|Fetch4 12-tap rotated Poisson disc PCF||256fps||link||link|
|Fetch4 12-tap randomly rotated Poisson disc PCF
with edge processing and depth extent]
The images above are from a test application from ATI that demonstrates plenty of different shadow mapping techniques that can be achieved, inclusive of ATI's Fetch4 capabilities. The image just shows a single sample shadow map, which results in a very hard edged, and aliased, shadow. The next image, "2x2 PCF", just uses a 2x2 sample to generate the shadow map and then the percentage close filter to return, giving a little more of a softer shadow edge, but only with 3 intermediate gradients - this is taking 4 separate texture samples and then performing the depth comparison and PCF calculation in the shader. The 8x8 PCF is now performing the PCF calculation on a total of 64 samples, and and we can see that the shadow edge quality is much better, but the performance is dropping to a quarter of the 2x2 PCF case. The next test again uses the 2x2 PCF filtering, giving the same quality as the first 2x2 PCF case, but utilises Fetch4 for the texture sampling, thus the performance is close to the initial Single Tap case. Using Fetch4 in the 8x8 PCF still has a high performance penalty, but is significantly faster than without Fetch4.
The last 3 images are examples of some higher quality filtering techniques that ATI have demonstrated. The first of these, the 12 Tap Rotated Poisson Disk, with each tap using 2x2 PCF, uses a non-uniform sampling pattern within the disk, which is rotated per pixel to give slightly different sampling positions. This results in smoother gradients than the 8x8 (fixed) PCF, despite there being fewer shadow map samples overall. The next case uses the same technique, but the 2x2 samples are achieved with Fetch4, putting the performance very close to Fetch4 8x8 PCF.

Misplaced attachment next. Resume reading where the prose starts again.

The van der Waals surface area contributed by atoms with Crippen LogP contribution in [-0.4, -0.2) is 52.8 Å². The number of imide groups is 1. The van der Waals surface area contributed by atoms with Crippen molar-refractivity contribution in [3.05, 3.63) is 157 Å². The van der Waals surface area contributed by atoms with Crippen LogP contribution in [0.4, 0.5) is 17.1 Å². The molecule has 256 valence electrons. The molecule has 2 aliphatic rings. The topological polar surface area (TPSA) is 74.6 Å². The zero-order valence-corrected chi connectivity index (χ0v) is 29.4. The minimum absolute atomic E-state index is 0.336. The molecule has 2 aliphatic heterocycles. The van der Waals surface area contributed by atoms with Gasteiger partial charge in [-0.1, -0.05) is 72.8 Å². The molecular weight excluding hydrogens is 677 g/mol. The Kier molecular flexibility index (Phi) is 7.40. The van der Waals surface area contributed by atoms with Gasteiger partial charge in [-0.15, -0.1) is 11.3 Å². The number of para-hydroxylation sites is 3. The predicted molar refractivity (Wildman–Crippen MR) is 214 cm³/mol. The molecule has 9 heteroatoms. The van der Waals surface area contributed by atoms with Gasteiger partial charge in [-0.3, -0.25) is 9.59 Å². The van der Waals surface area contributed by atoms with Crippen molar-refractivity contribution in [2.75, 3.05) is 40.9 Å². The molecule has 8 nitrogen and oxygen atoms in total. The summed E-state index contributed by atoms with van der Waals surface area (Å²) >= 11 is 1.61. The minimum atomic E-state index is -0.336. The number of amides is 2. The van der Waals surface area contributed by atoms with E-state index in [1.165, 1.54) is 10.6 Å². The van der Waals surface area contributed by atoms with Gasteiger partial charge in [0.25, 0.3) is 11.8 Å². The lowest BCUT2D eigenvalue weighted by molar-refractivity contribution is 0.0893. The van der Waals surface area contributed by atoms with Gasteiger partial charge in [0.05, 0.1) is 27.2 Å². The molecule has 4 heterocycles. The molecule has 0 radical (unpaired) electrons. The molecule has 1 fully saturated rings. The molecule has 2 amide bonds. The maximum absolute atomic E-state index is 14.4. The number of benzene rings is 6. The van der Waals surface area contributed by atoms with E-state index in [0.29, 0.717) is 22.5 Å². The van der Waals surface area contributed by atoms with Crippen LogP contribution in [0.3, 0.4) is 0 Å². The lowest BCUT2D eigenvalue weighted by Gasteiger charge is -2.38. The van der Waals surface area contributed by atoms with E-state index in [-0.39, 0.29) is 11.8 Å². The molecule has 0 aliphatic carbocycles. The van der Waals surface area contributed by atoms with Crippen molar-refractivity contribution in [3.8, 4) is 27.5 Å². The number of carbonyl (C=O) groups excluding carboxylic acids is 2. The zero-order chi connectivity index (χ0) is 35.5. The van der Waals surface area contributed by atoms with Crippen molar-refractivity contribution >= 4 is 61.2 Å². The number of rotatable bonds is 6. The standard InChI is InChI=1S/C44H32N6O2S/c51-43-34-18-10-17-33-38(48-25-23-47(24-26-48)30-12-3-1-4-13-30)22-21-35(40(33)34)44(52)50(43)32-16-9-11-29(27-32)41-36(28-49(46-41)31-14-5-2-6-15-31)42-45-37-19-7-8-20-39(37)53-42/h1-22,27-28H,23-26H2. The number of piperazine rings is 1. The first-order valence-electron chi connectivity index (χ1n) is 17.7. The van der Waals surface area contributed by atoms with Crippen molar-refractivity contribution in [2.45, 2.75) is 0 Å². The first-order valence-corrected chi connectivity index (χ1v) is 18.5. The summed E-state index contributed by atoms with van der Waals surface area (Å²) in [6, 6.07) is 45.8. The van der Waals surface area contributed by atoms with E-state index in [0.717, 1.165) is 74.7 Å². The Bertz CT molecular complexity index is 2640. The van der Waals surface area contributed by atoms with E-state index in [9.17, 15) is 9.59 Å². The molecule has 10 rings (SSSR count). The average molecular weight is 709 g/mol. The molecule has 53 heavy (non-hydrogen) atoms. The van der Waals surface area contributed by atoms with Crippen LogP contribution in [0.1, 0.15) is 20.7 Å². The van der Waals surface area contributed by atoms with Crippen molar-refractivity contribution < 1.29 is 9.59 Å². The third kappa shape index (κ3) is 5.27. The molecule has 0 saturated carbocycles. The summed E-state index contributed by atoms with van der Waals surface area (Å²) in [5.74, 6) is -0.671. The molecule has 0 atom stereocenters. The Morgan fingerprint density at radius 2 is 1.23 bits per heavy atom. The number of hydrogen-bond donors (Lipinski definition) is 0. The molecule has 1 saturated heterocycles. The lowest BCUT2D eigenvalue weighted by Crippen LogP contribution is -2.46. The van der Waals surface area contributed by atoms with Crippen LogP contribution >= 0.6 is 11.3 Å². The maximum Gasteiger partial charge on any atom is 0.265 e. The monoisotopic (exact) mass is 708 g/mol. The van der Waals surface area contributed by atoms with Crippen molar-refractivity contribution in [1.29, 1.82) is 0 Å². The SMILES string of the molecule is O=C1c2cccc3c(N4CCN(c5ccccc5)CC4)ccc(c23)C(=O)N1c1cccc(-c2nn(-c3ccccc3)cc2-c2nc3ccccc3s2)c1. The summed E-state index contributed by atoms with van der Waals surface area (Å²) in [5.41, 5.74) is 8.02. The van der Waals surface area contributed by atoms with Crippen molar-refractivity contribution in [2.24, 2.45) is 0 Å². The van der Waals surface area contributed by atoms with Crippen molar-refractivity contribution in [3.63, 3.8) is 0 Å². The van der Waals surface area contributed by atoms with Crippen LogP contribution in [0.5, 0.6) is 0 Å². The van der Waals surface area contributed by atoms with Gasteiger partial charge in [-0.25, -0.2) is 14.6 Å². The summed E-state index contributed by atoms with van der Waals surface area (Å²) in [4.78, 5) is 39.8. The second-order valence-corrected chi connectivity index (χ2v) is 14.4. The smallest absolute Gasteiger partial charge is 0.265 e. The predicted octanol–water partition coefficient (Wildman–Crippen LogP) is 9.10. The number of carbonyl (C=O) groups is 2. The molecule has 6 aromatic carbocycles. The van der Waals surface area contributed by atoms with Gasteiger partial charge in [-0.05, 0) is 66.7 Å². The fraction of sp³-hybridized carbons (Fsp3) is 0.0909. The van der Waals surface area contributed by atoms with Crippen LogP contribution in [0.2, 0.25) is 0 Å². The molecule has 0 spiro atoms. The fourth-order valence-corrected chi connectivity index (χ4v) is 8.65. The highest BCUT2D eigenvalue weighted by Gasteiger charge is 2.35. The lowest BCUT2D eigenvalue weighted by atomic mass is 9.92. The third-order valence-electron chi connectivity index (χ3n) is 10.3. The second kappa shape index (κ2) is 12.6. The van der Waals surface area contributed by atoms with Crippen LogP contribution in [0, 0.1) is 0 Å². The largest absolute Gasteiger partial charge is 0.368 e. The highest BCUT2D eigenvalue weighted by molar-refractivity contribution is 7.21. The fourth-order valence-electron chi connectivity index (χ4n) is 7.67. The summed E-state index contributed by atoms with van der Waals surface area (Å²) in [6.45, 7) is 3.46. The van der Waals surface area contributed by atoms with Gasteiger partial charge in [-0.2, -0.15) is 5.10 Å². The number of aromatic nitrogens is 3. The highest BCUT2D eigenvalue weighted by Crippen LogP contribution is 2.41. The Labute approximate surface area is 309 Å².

Shadow mapping is also a very good case for the use of dynamic branching as a branch test can be done to see if a pixel is either fully in, out or on the edge of a shadow and the code branched should it occur on the edge. The final test shown above only performs a single tap PCF lookup and calculation either in or out of shadow, but where it is detected to be on the edge the code can be branched such that the same 12 Tap Rotated Poisson Disk filter from the previous test is used (with Fetch4) but only where it's actually required, thus resulting in a performance increase because the high tap filtering is not being applied on all pixels.
Fetch4 is actually not just implemented within R580 but RV530 and RV515 as well, although curiously not R520. Because of the relatively low shader capabilities of R520, in relation to R580, it's more likely to be shader bound on operations such as these anyway, so the increase in the sample time is less likely to be an issue. With R580 though, as it has such a high math capability in relation to its number of texture samplers it's more important that its texture utilisation is optimised, so wasting 3 cycles on single precision texture formats is going to bottleneck it more.
ATI have supported the 16-bit integer depth DF16 texture format format since RV350 (Radeon 9600) and onward, but with R580, RV530 and RV515 ATI also support the 24-bit depth format DF24. With the introduction of DF24 format support at the same time as Fetch4 developers can test for the DF24 format and will know that Fetch4 is also supported. Both DF24 and Fetch4 have been accessible to developers since the release of products based on these chips, and in fact ATI have been handing RV530's to developers as basis for R580 development for some time.
Because Fetch4 is not tied to any specific kind of operation, just returning 4 samples in a single cycle from a single format texture, it can be used for other tasks than just shadow map filtering. Some example uses beyond shadow mapping may be for higher quality filtering than bilinear, Perlin noise evaluation, and edge filtering.